Episode 42: Finding love in Nome
We hope you enjoy our special Valentine’s Day edition of Frontiers. We found lots to love about Nome and are sure you will, too.
Years of living in the Bush gave me a new appreciation for some of those finer things in life like fresh flowers, which in recent years have become more available.
When you think of the thousands of miles flowers must travel to places like Nome, it’s remarkable that this Bering Sea community even has a flower shop, probably one of farthest North in the United States.
From our story, you can see Trinh Johnson clearly enjoys running her flower shop, bringing that splash of color and sweet fragrance to the Arctic. She tells us she plans to open one in Kotzebue this spring.
Nome, as you will see in this week’s program, is full of heart. You’ll have a chance to meet the new mayor, the irrepressible Richard Beneville. Even though he’s in his 70s, he’s still on the go and says his love affair with Nome is stronger than ever.
We also went looking for affairs of the heart from long ago — and found one in a collection of photographs taken by Wilfred McDaniel, a miner who arrived in Nome with his brother Edwin in 1900.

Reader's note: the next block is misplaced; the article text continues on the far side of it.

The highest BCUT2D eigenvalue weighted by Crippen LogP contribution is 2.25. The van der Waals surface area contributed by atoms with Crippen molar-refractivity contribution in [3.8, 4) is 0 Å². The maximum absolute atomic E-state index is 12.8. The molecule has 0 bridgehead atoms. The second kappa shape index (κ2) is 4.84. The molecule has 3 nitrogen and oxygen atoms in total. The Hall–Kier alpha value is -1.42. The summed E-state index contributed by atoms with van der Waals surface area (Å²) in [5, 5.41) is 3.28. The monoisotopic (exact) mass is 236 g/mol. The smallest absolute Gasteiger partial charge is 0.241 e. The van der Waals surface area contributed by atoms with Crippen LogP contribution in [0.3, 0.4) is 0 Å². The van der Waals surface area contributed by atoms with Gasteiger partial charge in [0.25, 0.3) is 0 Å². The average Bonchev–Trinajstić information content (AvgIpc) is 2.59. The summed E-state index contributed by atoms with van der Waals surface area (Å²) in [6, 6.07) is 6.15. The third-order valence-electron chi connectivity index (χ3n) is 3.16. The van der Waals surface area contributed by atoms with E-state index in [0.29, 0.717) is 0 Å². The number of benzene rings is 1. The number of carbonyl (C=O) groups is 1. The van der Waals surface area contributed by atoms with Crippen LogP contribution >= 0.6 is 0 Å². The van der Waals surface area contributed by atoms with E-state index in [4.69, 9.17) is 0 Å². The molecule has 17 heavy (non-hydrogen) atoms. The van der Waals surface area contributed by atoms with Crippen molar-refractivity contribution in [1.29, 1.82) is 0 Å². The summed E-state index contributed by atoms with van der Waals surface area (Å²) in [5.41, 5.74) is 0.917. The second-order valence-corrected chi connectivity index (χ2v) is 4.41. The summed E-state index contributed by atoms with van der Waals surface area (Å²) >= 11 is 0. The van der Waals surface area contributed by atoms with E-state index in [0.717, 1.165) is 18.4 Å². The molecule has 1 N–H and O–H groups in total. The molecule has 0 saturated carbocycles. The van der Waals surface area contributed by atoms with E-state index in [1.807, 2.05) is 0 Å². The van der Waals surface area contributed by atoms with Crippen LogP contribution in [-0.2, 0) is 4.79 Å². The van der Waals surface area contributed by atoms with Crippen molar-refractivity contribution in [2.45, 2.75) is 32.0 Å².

Six years later, he would meet Lottie Renny at a roadhouse near Nome and become totally smitten. He proposed again and again. And she said, “No,” again and again.
Eventually they went their ways. But later in life, at a sourdough reunion in California, a chance meeting took place.
You’ll have to watch the show to find out what happened. A word of warning: it’s a story that just might break your heart.
Special thanks to Jeff Kunkel, author of Alaska Gold, for bringing the story of Lottie and Will to life with both his amazing research and commentary on photographs, which are part of the McDaniel collection at the Carrie M. McLain Museum in Nome. The museum is currently in the process of moving to its new home, so perhaps someday the story of this gold rush couple will find its way into a new display.
We also want to give thanks to a local singer and songwriter, Jake Hamaker, who performed Ernie Sheldon’s 1964 tune, “Bring Me a Rose.”
Jake and his band Red Handed, which includes Harrison Jennings on violin and Ian Wahl on mandolin, gave the song just the right touch of tenderness we were looking for.
The instrumental, “Minor’s Swing,” was performed by Mike and Matt Faubion.
One other note, our photographer and editor for this program, Will Mader, spent a marathon number of days in the editing bay, just to bring you send you this little Valentine from Frontiers. Enjoy!